Road Atlanta -- Two days before the Porsche 911 GT3 R Hybrid competes for the first time on U.S. soil, the head of its development team said the company plans further development of the technology.
Dr. Daniel Armbruster, whose official title is manager of the motorsports development process for the car, admitted that Porsche had done little mechanical integration on the different components of the Formula 1-inspired Kinetic Energy Recovery System (KERS).
Dr. Daniel Armbruster, project leader, Porsche 911 GT3 R Hybrid
His comments came during a panel discussion on the future of transportation technology, staged before the final event of this year's American Le Mans Series season: tomorrow's Petit Le Mans 10-Hour race.
Oil cooling + water cooling
The cooling system for the flywheel system located in the passenger compartment, for intance, uses oil as the fluid and has its own radiator.
The pair of 60-kilowatt electric motors that power the front wheels shed their heat into conventional water-based coolant, with a separate plumbing and radiator.
Porsche 911 GT3 R Hybrid, powertrain
Cutting added weight
The weight penalty imposed by the addition of the hybrid system is 285 pounds (130 kg), with the flywheel representing just over 100 pounds (47 kg) and what Porsche calls the "portal axle" assembly up front another 150 (68 kg).
Asked what was next for the 911 GT3 R Hybrid program, Armbruster said that integrating the mechanical components (and cooling systems) would make sense.
The goal would be to get the hybrid GT3 down to the weight of the standard GT3, to make it possible to compare the two cars' fuel consumption and performance directly.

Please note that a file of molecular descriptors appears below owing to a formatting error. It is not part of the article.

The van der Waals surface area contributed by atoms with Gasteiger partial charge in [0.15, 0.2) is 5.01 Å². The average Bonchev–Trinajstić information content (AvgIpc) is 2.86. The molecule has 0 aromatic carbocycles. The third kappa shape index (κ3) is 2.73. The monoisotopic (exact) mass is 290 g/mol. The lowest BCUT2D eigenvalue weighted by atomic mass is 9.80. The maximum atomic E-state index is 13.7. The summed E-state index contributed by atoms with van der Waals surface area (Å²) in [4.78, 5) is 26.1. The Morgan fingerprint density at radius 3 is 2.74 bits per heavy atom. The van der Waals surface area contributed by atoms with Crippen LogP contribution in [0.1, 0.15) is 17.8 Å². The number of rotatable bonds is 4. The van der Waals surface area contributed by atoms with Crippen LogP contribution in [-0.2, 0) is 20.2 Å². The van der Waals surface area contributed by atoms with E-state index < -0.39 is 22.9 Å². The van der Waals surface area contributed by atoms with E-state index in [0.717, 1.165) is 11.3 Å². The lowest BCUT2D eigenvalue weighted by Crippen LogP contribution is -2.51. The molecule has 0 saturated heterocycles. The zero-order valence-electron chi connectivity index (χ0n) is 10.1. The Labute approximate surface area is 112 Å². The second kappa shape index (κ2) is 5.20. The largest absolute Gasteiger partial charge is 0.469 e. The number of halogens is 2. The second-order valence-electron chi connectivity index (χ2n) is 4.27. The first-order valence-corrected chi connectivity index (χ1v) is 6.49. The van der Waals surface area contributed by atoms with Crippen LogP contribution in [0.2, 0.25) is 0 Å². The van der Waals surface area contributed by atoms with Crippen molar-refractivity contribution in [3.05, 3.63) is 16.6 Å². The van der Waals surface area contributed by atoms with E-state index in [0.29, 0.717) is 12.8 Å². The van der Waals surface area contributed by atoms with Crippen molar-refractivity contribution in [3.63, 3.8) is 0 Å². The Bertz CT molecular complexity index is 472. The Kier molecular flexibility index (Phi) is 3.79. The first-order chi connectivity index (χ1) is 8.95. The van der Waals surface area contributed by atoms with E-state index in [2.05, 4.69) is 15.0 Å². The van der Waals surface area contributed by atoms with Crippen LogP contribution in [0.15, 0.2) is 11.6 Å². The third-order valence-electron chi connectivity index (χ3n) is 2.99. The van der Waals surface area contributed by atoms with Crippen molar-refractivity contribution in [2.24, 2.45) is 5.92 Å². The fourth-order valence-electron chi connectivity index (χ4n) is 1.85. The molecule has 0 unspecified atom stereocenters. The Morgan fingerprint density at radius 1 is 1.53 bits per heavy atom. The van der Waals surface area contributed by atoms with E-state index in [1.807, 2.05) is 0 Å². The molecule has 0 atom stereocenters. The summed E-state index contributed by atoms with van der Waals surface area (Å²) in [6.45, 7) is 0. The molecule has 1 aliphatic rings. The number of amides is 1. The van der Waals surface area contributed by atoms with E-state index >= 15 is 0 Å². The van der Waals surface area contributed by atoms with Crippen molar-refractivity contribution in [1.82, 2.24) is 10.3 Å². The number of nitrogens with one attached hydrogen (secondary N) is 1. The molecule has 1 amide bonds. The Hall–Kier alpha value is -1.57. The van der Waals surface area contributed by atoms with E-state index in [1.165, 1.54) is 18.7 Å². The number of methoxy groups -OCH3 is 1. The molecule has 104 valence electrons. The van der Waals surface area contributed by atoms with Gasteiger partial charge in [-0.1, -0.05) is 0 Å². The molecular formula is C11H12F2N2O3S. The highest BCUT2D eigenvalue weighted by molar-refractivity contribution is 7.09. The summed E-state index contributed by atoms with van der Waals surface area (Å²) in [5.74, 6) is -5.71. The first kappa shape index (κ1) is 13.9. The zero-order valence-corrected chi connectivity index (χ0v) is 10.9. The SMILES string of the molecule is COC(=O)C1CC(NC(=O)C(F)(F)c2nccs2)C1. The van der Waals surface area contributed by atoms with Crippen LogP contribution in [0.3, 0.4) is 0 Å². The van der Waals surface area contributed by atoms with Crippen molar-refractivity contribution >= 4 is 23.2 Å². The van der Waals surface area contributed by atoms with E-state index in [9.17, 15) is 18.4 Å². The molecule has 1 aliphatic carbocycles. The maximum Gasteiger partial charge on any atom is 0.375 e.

And, Armbruster added, "we will build a new car shortly with a new system" that will "get rid of the added weight."
Porsche 911 GT3 R Hybrid kinetic-energy recovery system
All about the software
But, he said, "the main issue is software development." The team has only incorporated "30 to 40 percent of the functions" it would like.
Future areas of development include more flexible management of the KERS system, greater integration into the overall powertrain management software, and giving drivers greater control and feedback.
Software, Armbruster said, will be "much more" the team's focus for development than the mechanical components.
Software is the big deal
And indeed, the complexity of control software and integration for any hybrid system outweighs the time and hours spent on mechanical development.
For the General Motors Two-Mode Hybrid system for full-size sport utilities and trucks, in fact, 70 percent of the total project hours were devoted to software development and integration, according to chief project engineer Tim Crewe.
And that's for a ferociously complex transmission that includes four fixed gears, two motor-generators, three planetary gear sets, and a pair of clutches. It almost makes the Porsche KERS system look simple.